Climate Model Scenarios and Glacier Projections
Future projections of the glacier cover on the eastern slopes, including a simple model of glacier dynamics, provide estimates of how glacier volume and runoff may change in the coming decades. If climate stabilizes such that mass balance rates like those of the 2000's persist through the 21st century, about 40% of the glacier ice in the Rocky Mountains will disappear this century. If climate change continues as per the projections from climate scenarios, we estimate an 80% to 90% decrease in glacier volume by the end of the century.
- Chart-A: all basins on the eastern slopes of the Rockies
- Chart-B: individual river basins, for different mass balance scenarios (combined with a model of glacier dynamical response to this forcing)
The top line in Chart-A illustrates the expectations if glacier mass balance rates from 2000-2007 are maintained for the rest of the century. This is what would be expected if climate stabilized at its recent mean state. The model predicts several decades of ice loss, with equilibration by 2040. Even with immediate stabilization of climate, 31% to 46% of the current glacier volume on the eastern slopes is lost in this ‘static climate’ scenario, with an estimate of 40% for the reference model.
The lower curve in Chart-A represents the more realistic forecast if the planet continues to warm, with steeper rates of ice loss and ongoing glacier retreat throughout the century. Relative to the case with fixed present-day climate/mass balance, rates of ice loss are greater and glacier retreat continues throughout the century, with no stabilization. This amounts to a loss of 79-89% of glacier volume on the eastern slopes by 2100.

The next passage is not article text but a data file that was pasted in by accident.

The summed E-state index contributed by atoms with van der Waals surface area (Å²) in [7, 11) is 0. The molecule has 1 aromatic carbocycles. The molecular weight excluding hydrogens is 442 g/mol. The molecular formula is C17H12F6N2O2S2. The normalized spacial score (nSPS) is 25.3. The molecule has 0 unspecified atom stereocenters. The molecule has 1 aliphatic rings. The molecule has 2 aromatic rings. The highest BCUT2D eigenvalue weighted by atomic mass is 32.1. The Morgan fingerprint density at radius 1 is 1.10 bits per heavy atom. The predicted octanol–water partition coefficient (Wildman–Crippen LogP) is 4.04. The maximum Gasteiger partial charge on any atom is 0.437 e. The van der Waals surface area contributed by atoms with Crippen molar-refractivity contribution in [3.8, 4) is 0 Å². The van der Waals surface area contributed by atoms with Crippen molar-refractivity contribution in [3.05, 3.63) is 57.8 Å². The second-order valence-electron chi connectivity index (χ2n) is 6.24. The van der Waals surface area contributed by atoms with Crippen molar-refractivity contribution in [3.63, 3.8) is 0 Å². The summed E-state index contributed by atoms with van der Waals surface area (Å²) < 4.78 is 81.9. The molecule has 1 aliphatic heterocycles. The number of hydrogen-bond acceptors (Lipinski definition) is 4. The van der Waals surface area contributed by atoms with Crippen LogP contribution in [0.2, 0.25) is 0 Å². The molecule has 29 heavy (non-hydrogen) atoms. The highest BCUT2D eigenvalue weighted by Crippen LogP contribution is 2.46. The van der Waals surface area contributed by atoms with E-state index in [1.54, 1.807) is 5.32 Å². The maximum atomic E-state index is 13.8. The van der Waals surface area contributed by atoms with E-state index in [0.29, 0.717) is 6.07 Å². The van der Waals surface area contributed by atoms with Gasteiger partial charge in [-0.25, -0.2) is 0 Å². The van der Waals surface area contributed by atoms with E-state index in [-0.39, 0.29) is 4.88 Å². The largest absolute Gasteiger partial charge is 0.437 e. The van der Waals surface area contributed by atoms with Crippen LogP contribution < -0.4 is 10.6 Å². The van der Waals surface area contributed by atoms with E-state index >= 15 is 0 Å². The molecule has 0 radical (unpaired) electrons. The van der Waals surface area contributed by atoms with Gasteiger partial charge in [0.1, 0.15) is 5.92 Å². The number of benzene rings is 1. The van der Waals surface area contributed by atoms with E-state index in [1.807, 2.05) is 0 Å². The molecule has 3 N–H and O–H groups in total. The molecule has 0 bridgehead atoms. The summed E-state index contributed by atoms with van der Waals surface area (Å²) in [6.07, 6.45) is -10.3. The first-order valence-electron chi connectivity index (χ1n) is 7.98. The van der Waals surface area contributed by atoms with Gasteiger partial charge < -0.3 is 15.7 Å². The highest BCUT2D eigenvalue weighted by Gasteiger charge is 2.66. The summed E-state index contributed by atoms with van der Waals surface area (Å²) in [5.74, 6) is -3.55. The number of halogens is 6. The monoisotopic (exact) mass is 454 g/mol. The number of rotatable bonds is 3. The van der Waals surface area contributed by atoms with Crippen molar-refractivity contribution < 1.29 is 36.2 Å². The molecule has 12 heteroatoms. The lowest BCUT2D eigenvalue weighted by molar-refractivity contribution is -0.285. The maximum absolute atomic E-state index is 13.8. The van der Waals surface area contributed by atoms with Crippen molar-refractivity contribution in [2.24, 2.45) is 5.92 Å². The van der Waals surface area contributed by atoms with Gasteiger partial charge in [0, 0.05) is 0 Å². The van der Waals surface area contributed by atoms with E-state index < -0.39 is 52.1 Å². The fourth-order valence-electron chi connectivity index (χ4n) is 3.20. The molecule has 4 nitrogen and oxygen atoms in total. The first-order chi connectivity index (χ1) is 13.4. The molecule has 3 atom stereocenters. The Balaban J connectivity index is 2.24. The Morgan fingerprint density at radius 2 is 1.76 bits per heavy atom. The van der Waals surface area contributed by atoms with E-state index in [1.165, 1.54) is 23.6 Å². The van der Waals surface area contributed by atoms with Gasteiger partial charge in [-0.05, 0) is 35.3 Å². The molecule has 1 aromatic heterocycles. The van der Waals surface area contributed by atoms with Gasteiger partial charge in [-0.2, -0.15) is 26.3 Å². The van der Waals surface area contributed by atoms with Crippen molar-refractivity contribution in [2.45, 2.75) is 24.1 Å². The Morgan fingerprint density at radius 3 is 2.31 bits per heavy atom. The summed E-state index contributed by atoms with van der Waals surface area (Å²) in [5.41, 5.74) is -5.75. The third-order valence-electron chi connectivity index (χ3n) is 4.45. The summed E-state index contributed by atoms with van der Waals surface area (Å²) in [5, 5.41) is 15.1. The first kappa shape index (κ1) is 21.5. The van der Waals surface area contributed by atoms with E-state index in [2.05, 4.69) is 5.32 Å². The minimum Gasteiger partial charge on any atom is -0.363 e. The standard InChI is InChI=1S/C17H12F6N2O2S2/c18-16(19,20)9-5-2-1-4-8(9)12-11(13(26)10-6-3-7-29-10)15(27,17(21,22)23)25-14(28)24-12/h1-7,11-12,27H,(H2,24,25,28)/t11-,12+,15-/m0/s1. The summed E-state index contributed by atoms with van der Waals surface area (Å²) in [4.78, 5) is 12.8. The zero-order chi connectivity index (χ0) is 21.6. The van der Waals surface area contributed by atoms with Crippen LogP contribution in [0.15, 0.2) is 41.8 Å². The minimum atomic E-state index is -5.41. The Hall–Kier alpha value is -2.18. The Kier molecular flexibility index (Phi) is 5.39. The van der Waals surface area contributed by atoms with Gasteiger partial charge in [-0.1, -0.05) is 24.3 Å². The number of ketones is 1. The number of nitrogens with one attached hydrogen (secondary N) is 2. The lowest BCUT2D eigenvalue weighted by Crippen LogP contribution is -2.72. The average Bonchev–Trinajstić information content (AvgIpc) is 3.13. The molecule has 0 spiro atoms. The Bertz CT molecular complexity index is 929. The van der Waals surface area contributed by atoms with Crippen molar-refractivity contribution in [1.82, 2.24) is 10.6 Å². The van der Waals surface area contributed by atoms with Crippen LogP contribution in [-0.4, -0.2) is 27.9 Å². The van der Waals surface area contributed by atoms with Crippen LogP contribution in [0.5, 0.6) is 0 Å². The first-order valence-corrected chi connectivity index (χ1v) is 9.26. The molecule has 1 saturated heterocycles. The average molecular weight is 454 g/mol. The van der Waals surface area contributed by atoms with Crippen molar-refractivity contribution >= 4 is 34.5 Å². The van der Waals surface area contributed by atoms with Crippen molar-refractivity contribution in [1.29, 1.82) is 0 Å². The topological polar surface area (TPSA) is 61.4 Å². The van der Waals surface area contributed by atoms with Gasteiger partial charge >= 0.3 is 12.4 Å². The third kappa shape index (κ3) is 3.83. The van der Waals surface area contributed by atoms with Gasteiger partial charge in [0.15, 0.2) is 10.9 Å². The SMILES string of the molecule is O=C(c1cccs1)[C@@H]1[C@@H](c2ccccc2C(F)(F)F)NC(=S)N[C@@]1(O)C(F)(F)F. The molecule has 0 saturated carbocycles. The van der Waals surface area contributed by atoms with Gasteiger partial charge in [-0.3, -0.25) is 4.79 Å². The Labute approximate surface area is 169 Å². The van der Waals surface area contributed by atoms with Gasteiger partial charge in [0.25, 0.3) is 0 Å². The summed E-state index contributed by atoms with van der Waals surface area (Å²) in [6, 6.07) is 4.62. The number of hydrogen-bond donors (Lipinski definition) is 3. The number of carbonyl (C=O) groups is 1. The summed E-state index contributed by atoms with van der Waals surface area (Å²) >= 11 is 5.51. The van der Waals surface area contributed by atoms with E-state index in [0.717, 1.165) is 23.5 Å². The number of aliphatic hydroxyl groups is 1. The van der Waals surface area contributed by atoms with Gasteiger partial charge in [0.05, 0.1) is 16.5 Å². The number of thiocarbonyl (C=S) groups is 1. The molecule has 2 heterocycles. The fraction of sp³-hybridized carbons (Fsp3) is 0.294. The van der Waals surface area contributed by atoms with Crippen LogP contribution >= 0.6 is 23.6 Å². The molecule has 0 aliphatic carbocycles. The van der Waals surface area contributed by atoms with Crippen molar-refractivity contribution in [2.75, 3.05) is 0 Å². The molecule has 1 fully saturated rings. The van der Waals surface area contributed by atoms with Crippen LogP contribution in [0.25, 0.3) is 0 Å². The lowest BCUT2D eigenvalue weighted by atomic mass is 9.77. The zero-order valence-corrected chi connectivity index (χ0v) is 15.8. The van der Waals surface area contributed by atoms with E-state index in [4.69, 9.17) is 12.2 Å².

About 60% of the remaining ice is in the Athabasca Basin, in the upper plateau region of the Columbia Icefield: the headwaters of the North Saskatchewan and Athabasca Rivers. The equilibrium line altitude (ELA) rises above a critical elevation threshold for glaciers in the southern river basins under the future climate scenarios, while glaciers in the Peace and Athabasca basins have greater resilience.
Chart-B illustrates that glacier retreat differs between the various river basins. In all basins the geometric evolution of the glacier – the retreat to higher elevations – helps to stabilize the glaciers and extend their lifetime. Mass loss declines with time, and the cumulative loss is much less than that predicted from extrapolation of recent rates of decline.
The Bow, Red Deer, North Saskatchewan, and Peace basins see losses of 66%, 71%, 57%, and 44% of current ice volume by 2100. Athabasca basin ice masses are more resolute in this simulation, losing only 13% of present-day ice volume.
While Chart-B plots the projected ice volume evolution for individual river basins, there is also the corresponding glacier discharge: the expected contributions to Alberta’s rivers from glacier volume loss. Modelled glacier runoff represents the release of water that has been in long-term storage in the glaciers. Melting and runoff of seasonal snow augments this glacier volume change and dominates the discharge in glacierized basins in early summer, but is not included in these calculations or discharge forecasts.
Projected glacier contributions to streamflow indicate substantial declines through the 21st century, with glacier inputs decreasing from 1.1 km3 w.e. in the early 2000s to less than 0.1 km3 w.e. by the end of the century. These impacts on the river systems will be concentrated in late summer.